Belize Kiteboarding Vacations
Learn to kiteboard on your adventure holiday! Slickrock has been approved by Vela Kitesurf Resorts as one of their sanctioned kitesurf centers. Ours is the only kitesurf center at Glover’s Reef! Lessons are available December – March only, but you can kitesurf into April with your own gear.
Multi-Day Kitesurfing Vacations
Kitesurfing at our island is not available without purchasing a Belize island package. Our island is located far out to sea, which is one of the reasons it is such a fabulous place; we experience none of the crowding found in other parts of Belize. There is no way to visit our island only for the day, a 5-night package (3 nights on the island) is our minimum as our private boat charter only goes to and from the island two days a week. Packages include hotels and meals in Belize City before and after the trip, transport to and from the island, accommodations and meals on the island, soda and beer on the island, and kayak and other sports gear and instruction. Mandatory sport instructional sessions are offered before using our gear, for more information on this see our Belize FAQ page. We specialize in Belize multisport trips; we aren’t just a kitesurf resort! For a complete summary of all the sea sports we offer, visit our adventure sports equipment page.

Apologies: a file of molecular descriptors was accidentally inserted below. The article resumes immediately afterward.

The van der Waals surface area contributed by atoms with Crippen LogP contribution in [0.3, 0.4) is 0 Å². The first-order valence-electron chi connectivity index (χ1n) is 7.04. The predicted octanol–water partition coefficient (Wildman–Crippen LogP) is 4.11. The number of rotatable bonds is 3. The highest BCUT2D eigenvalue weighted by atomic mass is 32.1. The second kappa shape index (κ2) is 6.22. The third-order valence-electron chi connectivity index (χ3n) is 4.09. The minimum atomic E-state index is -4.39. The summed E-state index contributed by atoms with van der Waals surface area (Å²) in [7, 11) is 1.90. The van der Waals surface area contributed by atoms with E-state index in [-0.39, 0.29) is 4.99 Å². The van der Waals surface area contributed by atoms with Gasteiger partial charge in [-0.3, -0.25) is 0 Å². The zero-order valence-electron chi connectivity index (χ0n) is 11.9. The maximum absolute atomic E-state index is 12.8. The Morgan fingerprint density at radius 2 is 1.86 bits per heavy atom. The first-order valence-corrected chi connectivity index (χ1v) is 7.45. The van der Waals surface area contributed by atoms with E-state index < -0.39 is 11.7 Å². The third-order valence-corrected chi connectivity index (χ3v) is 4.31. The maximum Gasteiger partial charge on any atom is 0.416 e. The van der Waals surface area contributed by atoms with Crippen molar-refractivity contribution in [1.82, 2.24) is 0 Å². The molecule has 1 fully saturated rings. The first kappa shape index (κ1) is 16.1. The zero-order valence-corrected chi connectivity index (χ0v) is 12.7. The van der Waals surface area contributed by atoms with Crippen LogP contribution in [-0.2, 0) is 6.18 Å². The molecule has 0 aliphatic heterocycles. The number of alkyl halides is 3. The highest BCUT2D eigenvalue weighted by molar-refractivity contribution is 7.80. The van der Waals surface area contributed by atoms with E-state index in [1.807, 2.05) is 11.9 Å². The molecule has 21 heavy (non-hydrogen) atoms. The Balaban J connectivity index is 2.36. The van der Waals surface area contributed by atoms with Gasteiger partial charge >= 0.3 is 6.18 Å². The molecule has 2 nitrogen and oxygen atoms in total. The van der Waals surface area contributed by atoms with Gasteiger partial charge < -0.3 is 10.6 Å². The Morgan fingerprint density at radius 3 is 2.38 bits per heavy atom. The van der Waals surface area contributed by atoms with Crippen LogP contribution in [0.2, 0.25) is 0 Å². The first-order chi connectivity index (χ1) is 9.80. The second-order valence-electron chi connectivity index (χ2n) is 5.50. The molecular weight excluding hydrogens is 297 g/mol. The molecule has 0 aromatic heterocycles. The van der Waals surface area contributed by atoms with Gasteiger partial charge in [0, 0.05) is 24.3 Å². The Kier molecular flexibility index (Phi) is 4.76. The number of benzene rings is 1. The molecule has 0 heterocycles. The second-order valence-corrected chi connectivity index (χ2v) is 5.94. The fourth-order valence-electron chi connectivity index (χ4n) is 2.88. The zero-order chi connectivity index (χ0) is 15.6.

Each sport has a mandatory orientation session where we introduce our gear to you. Once you have had the orientation session, you are free to use the gear anytime you like, as long as you have a buddy. The buddy system is different for each sport, and that’s explained during the orientation. For example, a buddy while snorkeling is someone snorkeling with you, but a buddy while windsurfing is a person on shore paying attention to your location and notifying us if you need assistance. During scheduled activities, guides are on hand monitoring your progress and a buddy may not be necessary, since the guide is effectively your buddy.
[photo credit at top of page: Victor Myers]
Free Belize Map
Kitesurfing in Belize
Kiteboarding Options at Adventure Island
Glover’s Reef, where our island is located, is one of the least crowded areas in the country. There’s no one out there kitesurfing except us! There are two options for kiteboarding at our island:
–If you are experienced, bring your own kites, harnesses, and assorted gear, and you can use our boards as part of your all-inclusive package. No other gear is available to rent.
–If you are a beginner, or don’t own your own gear, your first lesson with a trainer kite is included as part of your all-inclusive package. To continue with more advanced kitesurfing lessons you will then use our Belize kitesurf school. All kiteboarding gear is included with lessons. Advanced kitesurfing lessons are available December – March only.
Kiteboarding for Kids
Kids of almost any age can take the first kiteboard lesson, which is free. This involves learning to steer the kite using a small, trainer kite, standing in shallow water near the island.